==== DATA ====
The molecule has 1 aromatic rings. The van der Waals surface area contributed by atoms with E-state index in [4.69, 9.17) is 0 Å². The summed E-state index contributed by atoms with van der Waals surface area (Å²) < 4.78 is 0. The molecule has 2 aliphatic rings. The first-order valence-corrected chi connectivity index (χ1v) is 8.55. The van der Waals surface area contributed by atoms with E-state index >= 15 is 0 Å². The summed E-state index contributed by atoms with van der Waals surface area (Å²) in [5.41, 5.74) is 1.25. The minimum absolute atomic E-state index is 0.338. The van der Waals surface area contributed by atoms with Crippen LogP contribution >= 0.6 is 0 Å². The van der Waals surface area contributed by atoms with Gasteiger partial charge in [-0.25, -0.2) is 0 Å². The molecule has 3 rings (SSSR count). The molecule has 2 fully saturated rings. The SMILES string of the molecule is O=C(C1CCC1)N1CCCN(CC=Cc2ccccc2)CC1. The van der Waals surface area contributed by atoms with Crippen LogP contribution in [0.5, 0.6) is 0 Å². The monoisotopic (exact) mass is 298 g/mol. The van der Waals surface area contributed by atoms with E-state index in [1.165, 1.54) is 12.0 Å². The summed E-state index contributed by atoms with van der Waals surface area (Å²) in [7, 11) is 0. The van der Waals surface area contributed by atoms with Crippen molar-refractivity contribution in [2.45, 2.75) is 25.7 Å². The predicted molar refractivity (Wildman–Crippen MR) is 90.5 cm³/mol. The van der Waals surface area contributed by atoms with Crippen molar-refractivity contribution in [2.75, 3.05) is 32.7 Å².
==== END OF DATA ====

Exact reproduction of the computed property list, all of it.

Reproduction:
The molecule has 1 aromatic rings. The van der Waals surface area contributed by atoms with E-state index in [4.69, 9.17) is 0 Å². The summed E-state index contributed by atoms with van der Waals surface area (Å²) < 4.78 is 0. The molecule has 2 aliphatic rings. The first-order valence-corrected chi connectivity index (χ1v) is 8.55. The van der Waals surface area contributed by atoms with E-state index >= 15 is 0 Å². The summed E-state index contributed by atoms with van der Waals surface area (Å²) in [5.41, 5.74) is 1.25. The minimum absolute atomic E-state index is 0.338. The van der Waals surface area contributed by atoms with Crippen LogP contribution >= 0.6 is 0 Å². The van der Waals surface area contributed by atoms with Gasteiger partial charge in [-0.25, -0.2) is 0 Å². The molecule has 3 rings (SSSR count). The molecule has 2 fully saturated rings. The SMILES string of the molecule is O=C(C1CCC1)N1CCCN(CC=Cc2ccccc2)CC1. The van der Waals surface area contributed by atoms with Crippen LogP contribution in [0.5, 0.6) is 0 Å². The monoisotopic (exact) mass is 298 g/mol. The van der Waals surface area contributed by atoms with E-state index in [1.165, 1.54) is 12.0 Å². The summed E-state index contributed by atoms with van der Waals surface area (Å²) in [7, 11) is 0. The van der Waals surface area contributed by atoms with Crippen molar-refractivity contribution in [2.45, 2.75) is 25.7 Å². The predicted molar refractivity (Wildman–Crippen MR) is 90.5 cm³/mol. The van der Waals surface area contributed by atoms with Crippen molar-refractivity contribution in [2.75, 3.05) is 32.7 Å².